There are obvious parallels with SBS.
As the authors note in the article:
Young people at heavy metal concerts often report being dazed and confused, possible symptoms of mild traumatic brain injury. Little formal injury research has been conducted on the world wide phenomenon of head banging, even though case reports indicate the inherent risks in this activity, especially in head and neck injury.The authors offer some tongue in cheek prescriptions for prevention - training programs before concerts, "personal protective gear" or substitution of music by Michael Bolton...
A summary from Cosmos magazine:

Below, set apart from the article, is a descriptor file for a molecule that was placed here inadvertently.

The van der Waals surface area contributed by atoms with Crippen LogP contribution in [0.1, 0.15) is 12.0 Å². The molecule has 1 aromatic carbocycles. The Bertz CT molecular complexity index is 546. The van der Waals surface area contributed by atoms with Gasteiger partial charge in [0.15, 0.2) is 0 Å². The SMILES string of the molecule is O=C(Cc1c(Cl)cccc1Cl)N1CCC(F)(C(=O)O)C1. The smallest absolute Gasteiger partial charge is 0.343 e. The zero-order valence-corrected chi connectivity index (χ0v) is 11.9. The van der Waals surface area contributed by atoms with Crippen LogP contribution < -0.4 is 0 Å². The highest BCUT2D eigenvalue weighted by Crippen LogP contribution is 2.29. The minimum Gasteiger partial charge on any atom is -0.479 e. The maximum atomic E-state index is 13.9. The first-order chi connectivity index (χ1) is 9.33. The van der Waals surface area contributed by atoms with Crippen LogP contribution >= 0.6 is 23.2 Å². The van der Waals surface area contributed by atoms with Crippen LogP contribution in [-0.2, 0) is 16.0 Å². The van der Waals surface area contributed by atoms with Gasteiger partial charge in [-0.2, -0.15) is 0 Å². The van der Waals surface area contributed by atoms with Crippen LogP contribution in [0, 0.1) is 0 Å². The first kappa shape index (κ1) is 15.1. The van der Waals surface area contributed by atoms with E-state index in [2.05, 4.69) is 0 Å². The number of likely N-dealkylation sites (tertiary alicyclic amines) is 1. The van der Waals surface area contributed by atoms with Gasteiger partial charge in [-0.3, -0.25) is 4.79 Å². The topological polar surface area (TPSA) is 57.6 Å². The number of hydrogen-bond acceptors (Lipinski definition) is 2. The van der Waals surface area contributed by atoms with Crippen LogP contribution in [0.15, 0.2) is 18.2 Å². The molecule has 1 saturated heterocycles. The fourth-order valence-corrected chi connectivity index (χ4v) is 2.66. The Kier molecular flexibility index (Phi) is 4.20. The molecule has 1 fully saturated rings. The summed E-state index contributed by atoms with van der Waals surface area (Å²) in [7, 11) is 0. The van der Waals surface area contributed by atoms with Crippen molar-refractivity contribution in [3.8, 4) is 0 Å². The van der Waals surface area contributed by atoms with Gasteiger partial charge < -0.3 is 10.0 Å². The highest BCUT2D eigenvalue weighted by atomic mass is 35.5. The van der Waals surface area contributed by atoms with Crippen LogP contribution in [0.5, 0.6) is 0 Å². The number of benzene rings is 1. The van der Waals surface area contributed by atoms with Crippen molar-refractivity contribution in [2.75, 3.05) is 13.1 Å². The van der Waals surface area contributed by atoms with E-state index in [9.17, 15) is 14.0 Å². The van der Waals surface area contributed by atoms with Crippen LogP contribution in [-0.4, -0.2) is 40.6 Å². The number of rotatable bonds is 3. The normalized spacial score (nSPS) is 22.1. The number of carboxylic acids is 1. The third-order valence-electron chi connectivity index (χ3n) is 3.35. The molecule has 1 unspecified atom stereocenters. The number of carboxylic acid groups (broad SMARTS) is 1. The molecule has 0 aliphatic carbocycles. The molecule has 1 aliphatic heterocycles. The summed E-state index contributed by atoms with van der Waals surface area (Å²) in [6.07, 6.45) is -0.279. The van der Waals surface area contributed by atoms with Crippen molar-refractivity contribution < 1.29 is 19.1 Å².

Head-banging a health hazard
Thursday, 18 December 2008Agence France-Presse
Headbanging hurts: Be careful of your range of motion when rocking along to metal music, or you could end up injured, new research says.
Credit: DarkLight Nocturnal Entertainment
PARIS: Head-banging to heavy metal music can be hazardous to your health, researchers have found.
In the first-ever study of its kind, published this week in the British Medical Journal, metal aficionados jerking their heads up and down to a fast and furious beat are found to be at risk of everything from whiplash to strokes.
Modelling the technique
Australian risk and safety researchers Declan Patton and Andrew McIntosh, from the University of New South Wales in Sydney, attended hard rock and heavy metal concerts to observe head-banging techniques.
They then worked up a biomechanical analysis, culminating in a "theoretical head-banging model".
In their offbeat study the pair said that thrashing about to the music may cause similar effects to whiplash.